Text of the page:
I believe in equity and human rights for all. However for disabled people across the world rights , equality and even self representation are ongoing battles. Over the last 60 years disabled people have come together as a movement of people and organisations in reaction to the inequality and discrimination we face to advocate for our needs and rights. The movement has adopted the phrase nothing about us without us to highlight the need for disabled people to be given space at decision making tables. Disabled people and organisations have had successes locally, nationally and internationally with things like the disability discrimination act and the United nations convention on the rights of persons with disabilities.
I and many other younger disabled people have been able to benefit from these wins to be more included in our communities and wider society than ever before but that doesn’t mean the barriers and discrimination have gone. Disabled people’s organisations are needed as much now as they were 20 or 30 years ago the problem is (At least in the UK) most of the dpos are in crisis predominantly because of funding.
However funding is not the only challenge facing disabled people’s organisations leadership, accessibility and inclusivity are increasingly becoming issues and it is these things my fellowship is focused on.
Leadership, accessibility and inclusion – what’s the problem
I have had an impairment as long as I can remember as it happens I have multiple impairments but it took longer to get the other ones recognised. I started campaigning around disability rights at 10 and got involved in disabled people’s organisations at 17. From the moment I got involved in dpos one thing stood out there was rarely anyone even vaguely near my age involved in anything that wasn’t specifically youth related- and very few dpos did or do anything around youth.
From the moment I entered the disability arena in have tried with varying degrees of success to change that.
Unfortunately lack of access to ideas and other disabled people doing the kind of things people aspire to means that unintentionally many dpos in the UK are not as accessible as they could or should be. How can you explore what it means to be a disabled person if you are not given a safe and supportive space to do that in. Too often disabled people are expected to be politicised just by having lived experience but if all your lived experience perpetuates societal norms then how do you get the confidence to challenge That?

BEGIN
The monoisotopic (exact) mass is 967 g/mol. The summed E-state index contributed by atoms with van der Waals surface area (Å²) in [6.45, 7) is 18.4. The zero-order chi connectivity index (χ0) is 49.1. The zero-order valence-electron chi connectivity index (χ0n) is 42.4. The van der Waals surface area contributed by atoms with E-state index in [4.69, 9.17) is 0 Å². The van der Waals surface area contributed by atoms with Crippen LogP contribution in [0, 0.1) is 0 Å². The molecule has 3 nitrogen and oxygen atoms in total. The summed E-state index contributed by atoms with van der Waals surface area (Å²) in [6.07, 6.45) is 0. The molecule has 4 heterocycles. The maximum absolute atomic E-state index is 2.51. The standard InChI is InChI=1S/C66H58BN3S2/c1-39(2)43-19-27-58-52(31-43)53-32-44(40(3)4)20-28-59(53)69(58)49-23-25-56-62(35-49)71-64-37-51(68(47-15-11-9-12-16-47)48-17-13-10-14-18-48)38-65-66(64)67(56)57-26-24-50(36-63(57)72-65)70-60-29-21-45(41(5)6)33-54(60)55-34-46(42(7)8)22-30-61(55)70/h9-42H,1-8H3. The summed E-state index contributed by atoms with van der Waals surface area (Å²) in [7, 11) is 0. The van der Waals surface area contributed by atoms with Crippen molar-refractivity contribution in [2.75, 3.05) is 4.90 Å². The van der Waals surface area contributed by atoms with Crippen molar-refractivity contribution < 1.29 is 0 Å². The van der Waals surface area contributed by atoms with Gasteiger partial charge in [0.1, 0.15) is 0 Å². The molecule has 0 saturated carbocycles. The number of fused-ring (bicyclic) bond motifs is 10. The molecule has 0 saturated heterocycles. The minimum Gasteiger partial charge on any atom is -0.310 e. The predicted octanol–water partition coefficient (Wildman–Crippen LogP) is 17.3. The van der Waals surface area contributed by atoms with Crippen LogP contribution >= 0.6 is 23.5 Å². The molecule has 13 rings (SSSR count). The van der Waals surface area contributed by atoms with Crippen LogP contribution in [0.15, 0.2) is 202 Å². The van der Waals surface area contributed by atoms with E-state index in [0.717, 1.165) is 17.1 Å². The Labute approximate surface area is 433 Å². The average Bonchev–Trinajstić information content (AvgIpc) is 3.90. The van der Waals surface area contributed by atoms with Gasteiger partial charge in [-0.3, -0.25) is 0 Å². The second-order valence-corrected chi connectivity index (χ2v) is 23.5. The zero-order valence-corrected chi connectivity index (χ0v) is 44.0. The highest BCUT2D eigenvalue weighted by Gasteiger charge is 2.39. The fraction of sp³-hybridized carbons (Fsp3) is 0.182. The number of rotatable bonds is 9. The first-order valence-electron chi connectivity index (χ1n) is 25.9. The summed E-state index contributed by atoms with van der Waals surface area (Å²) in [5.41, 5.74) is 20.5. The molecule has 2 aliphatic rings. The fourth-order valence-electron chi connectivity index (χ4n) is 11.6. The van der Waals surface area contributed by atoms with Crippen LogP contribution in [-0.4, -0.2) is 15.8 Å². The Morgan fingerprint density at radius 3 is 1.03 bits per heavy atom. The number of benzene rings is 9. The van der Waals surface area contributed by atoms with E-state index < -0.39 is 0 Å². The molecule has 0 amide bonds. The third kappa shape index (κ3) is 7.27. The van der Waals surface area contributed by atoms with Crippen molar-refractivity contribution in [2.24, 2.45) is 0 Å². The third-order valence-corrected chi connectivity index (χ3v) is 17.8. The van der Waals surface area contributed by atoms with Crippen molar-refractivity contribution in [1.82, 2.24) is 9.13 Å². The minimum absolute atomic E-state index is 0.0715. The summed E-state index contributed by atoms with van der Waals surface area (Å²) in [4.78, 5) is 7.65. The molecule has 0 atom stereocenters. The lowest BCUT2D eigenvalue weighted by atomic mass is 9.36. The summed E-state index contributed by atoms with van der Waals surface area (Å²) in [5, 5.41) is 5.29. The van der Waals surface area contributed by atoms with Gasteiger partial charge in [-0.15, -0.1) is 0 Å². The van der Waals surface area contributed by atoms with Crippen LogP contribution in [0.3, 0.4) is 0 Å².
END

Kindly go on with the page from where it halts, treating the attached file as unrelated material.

How do you ever find out disabled people’s organisations exist?
Accross disability organisations both with and for their is a tendency to divide along impairment lines and I get it but i don’t think it’s always helpful as it often puts disabled people in conflict with each other rather than trying to change society. As someone with multiple impairments and identities it means I can feel like I don’t really belong anywhere. It also limits possible solutions and innovation by limiting the angles things are looked at.
Often there is a sense that to be in a disability organisation you must see your main identity as being disabled but for me this is silly as everyone has multiple identities that define who they are and how they experience the world. So how can we support disabled people’s organisations to celebrate diversity and talk about it?
Disabled people’sorganisations are struggling to find skilled disabled people for leadership positions. For me this is mainly because there aren’t enough opportunities to develop the skills and experience to lead. As the current generation of leaders ages there is more and more need for new or emerging leaders but where are the learning opportunities?
Is looking at what organisations and individuals working around disability in Australia and New Zealand are doing to tackle these issues and to see there are any idea’s I can take back to the UK.
I’m particularly interested in how disabled women, young disabled people, disabled people from ethnic minorities and those with impairments which are often excluded from leadership roles are supported to be/become leaders.
Winston Churchill Memorial trust fund British citizens to investigate inspiring practice in other countries, and return with innovative ideas for the benefit of people across the UK.